# Probability of of an event happening at least once in a sequence of independent events?

I want to find the probability of flipping heads at least once if you flip a coin two times. The possible outcomes (we don't care about the order) are (each equally likely) TT, TH, HT, HH. Three out of four have an H in them, so the probability is $\large \frac 34$. Is this correct? Is there a better and efficient way (especially when dealing with a higher number of flips? Please use only very basic terminology and concepts from probability because I've never taken a class. Thanks.

• Two coins two times, or one coin four times? Jun 24, 2013 at 18:08
• You state flipping a coin "two times", in which case, there are four possible outcomes: TT, TH, HT, HH, with probability $3/4$ that a head will appear at least once. Jun 24, 2013 at 18:10
• Yes I made a mistake haha, you are correct I meant the TT, TH, HT, HH
– Ovi
Jun 24, 2013 at 18:11
• Answer can't be correct, the answer has to be a dyadic rational. Jun 24, 2013 at 18:11
• @AndréNicolas Yea you're right I just made a mistake when writing the possible outcomes, should've been TT, TH, HT, HH
– Ovi
Jun 24, 2013 at 18:12

We have the following equally likely outcomes:

T T
T H <--
H T <--
H H <--

In three of the four outcomes, a Heads appears: Probability of at least one head is indeed $\dfrac 34$. Put differently, note that the probability that no heads appears is 1 out of four or $\frac 14$. So the probability of at least one head is $1$ minus the probability of getting NO heads, which is $1$ minus the probability of getting all tails: is $1 - \frac 14 = 1 - \frac{1}{2^2} = 1 - \frac 12 \cdot \frac 12$

In the above demonstration, it is quite easy to list out the "probability space": which is essentially, all possible outcomes.

The "at least one head" qualifier is handy, because it allows you to simplify the determination of probability for any arbitrarily large numbers of flips.

If you flip a coin $n$ times, and want to know the probability of getting at least one head, note the outcome of getting all tails is the "complement" of the set of outcomes in which you get at least one head. The probability of getting all/only tails, when flipping a coin $n$ times is equal to $$\underbrace{\dfrac 12 \cdot \frac 12 \cdot \cdots \cdot \frac 12}_{\large n\; \text{times}} = \left(\frac 1{2}\right)^n$$

So...\begin{align} \text{probability of getting at least one head}\; & = 1 -\text{probability of not getting any heads}\; \\ \\ & = 1 - \;\text{probability of getting all tails}\;\\ \\& = 1 - \left(\dfrac{1}{2}\right)^n\end{align}

• I don't understand why the probability of getting all tails is 1/2? If we have TT, TH, HT, and HH, "TT" is the only one that is all tails, so wouldn't it be 1/4? Dec 26, 2019 at 17:33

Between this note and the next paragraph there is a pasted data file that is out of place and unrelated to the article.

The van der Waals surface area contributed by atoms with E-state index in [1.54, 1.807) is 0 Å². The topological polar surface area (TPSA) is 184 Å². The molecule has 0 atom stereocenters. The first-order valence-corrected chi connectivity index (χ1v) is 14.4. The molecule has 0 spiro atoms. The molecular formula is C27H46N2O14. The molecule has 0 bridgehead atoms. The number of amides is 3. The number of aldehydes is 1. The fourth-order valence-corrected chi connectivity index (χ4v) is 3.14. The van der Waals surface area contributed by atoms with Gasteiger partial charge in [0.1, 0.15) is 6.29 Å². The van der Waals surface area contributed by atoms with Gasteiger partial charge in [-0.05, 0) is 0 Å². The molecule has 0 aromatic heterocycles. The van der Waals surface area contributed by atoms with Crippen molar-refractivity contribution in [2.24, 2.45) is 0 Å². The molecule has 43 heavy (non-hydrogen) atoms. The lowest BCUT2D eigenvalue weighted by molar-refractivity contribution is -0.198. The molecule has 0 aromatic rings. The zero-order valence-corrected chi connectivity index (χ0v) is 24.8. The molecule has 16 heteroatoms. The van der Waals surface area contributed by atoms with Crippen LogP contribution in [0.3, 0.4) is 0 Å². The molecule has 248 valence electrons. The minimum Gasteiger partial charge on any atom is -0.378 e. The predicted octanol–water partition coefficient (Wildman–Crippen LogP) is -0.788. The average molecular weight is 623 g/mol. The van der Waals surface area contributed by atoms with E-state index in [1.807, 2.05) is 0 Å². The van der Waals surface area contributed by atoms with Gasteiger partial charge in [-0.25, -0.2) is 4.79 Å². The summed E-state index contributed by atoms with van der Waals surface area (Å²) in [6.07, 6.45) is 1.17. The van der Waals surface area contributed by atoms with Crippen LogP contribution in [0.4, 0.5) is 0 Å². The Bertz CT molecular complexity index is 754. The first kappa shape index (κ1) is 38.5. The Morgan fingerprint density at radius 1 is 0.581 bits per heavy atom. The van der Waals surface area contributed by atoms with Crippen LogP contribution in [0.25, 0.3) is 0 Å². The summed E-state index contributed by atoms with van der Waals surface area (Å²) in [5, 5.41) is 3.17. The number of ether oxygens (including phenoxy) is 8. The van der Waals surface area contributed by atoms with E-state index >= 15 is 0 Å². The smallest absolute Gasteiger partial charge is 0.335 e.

in problems like this one it's usually much easier to calculate the probability of the opposite event, so in this case - what is the probability of flipping a coin $n$ times without any heads? answer - it's $2^{-n}$ because each time you flip you need to get tails therefore the probability you seek is $1 - 2^{-n}$

The quickest way to find the probability of of an event happening at least once in a sequence of independent trials is to find the probability that it never happens in that sequence of trials, and then subtract from $1$.

You probably know that if $p$ is the probability of an event (say, flipping heads at least once) happening, then $1-p$ is the probability of that event not happening. Now let's apply this to your problem.

If you do not flip heads at least once in $n$ trials, then all $n$ trials must be tails. The probability of getting tails in one trial is $\frac12$, and since the trials are independent (what you get on flip 1 does not affect what you get on flip 2 does not affect what you get on flip k, etc.) the probability of getting tails in $n$ trials is $(\frac12)^n$. This is your $1-p$, so your $p=1-(\frac12)^n$.

I think it's helpful to generalize this question to a multi-sided coin (a coin with $m$ sides, which can be thought of as a die, if you will). I will call "side A" the desired outcome (heads for the coin). For two tosses, we can add the probabilities of two independent events.

Probability of getting side A on the first toss:

$\frac 1m$

Probability of not getting "side A" on the first toss, but getting it on the second toss=

$p(not side A) \cdot p(side A) = (1-\frac 1m) \cdot \frac 1m$

Total probability of getting side A in two tosses is the sum of the two events:

$\frac 1m + (1-\frac 1m) \cdot \frac 1m$

If we continue with more tosses ($n$ total), the probability grows. The probability of not getting "side A" on the first, second, ... or $n-1$th toss, but getting it on the $n$th toss =

$(1-\frac 1m)^{n-1} \cdot \frac 1m$

Total probability of getting "side A" in $n$ tosses is the sum of the independent events:

$\frac 1m \cdot [1 + (1-\frac 1m) + (1-\frac 1m)^2 + ...(1-\frac 1m)^{n-1}]$

• As you've shown the probability of getting at least one side A in $n$ tosses is $p=\frac{1}{m}\cdot\sum_{k=0}^{n-1}(1-\frac{1}{m})^k$ which features a geometric series of ratio $(1-\frac{1}{m})$. So $p= \frac{1}{m}\cdot\frac{1-(1-\frac{1}{m})^n}{1-(1-\frac{1}{m})} =1-(1-\frac{1}{m})^n$. This gives a hint for a simpler method, as suggested by @MichaelHardy: The probability to have no side A in one toss is $(1 - \frac{1}{m})$, for $n$ tosses it's $(1 - \frac{1}{m})^n$. The probability to have at least one side A in $n$ tosses is the complement $1-(1 - \frac{1}{m})^n$. Both methods work. Oct 20, 2018 at 15:22